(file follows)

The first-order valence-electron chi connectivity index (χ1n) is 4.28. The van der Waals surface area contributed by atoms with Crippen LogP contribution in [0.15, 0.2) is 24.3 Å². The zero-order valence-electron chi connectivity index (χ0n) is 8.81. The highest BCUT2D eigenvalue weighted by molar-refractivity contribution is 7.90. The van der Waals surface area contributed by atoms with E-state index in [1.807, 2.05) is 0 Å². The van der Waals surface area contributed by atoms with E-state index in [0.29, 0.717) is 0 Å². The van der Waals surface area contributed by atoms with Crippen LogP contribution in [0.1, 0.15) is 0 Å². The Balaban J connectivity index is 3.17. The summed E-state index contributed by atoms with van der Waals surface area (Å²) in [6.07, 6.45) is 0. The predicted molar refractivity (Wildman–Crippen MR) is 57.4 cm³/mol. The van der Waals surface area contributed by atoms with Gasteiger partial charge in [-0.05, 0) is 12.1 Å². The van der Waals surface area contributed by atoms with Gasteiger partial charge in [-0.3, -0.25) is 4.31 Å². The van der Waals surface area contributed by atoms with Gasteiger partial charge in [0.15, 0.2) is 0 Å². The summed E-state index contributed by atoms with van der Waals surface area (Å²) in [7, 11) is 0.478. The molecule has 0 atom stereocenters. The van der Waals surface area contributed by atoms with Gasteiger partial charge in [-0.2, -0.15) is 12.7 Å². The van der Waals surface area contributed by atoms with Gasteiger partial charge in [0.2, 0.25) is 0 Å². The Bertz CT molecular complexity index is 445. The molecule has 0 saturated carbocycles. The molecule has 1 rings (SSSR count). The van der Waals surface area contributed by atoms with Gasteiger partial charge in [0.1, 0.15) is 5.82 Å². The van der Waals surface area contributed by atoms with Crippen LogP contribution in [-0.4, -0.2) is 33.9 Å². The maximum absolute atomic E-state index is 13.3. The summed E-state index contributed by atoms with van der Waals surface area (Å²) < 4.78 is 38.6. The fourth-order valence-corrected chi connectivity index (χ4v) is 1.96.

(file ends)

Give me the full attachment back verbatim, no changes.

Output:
The first-order valence-electron chi connectivity index (χ1n) is 4.28. The van der Waals surface area contributed by atoms with Crippen LogP contribution in [0.15, 0.2) is 24.3 Å². The zero-order valence-electron chi connectivity index (χ0n) is 8.81. The highest BCUT2D eigenvalue weighted by molar-refractivity contribution is 7.90. The van der Waals surface area contributed by atoms with E-state index in [1.807, 2.05) is 0 Å². The van der Waals surface area contributed by atoms with E-state index in [0.29, 0.717) is 0 Å². The van der Waals surface area contributed by atoms with Crippen LogP contribution in [0.1, 0.15) is 0 Å². The Balaban J connectivity index is 3.17. The summed E-state index contributed by atoms with van der Waals surface area (Å²) in [6.07, 6.45) is 0. The predicted molar refractivity (Wildman–Crippen MR) is 57.4 cm³/mol. The van der Waals surface area contributed by atoms with Gasteiger partial charge in [-0.05, 0) is 12.1 Å². The van der Waals surface area contributed by atoms with Gasteiger partial charge in [-0.3, -0.25) is 4.31 Å². The van der Waals surface area contributed by atoms with Gasteiger partial charge in [0.15, 0.2) is 0 Å². The summed E-state index contributed by atoms with van der Waals surface area (Å²) in [7, 11) is 0.478. The molecule has 0 atom stereocenters. The van der Waals surface area contributed by atoms with Gasteiger partial charge in [-0.2, -0.15) is 12.7 Å². The van der Waals surface area contributed by atoms with Gasteiger partial charge in [0.2, 0.25) is 0 Å². The Bertz CT molecular complexity index is 445. The molecule has 0 saturated carbocycles. The molecule has 1 rings (SSSR count). The van der Waals surface area contributed by atoms with Gasteiger partial charge in [0.1, 0.15) is 5.82 Å². The van der Waals surface area contributed by atoms with Crippen LogP contribution in [-0.4, -0.2) is 33.9 Å². The maximum absolute atomic E-state index is 13.3. The summed E-state index contributed by atoms with van der Waals surface area (Å²) < 4.78 is 38.6. The fourth-order valence-corrected chi connectivity index (χ4v) is 1.96.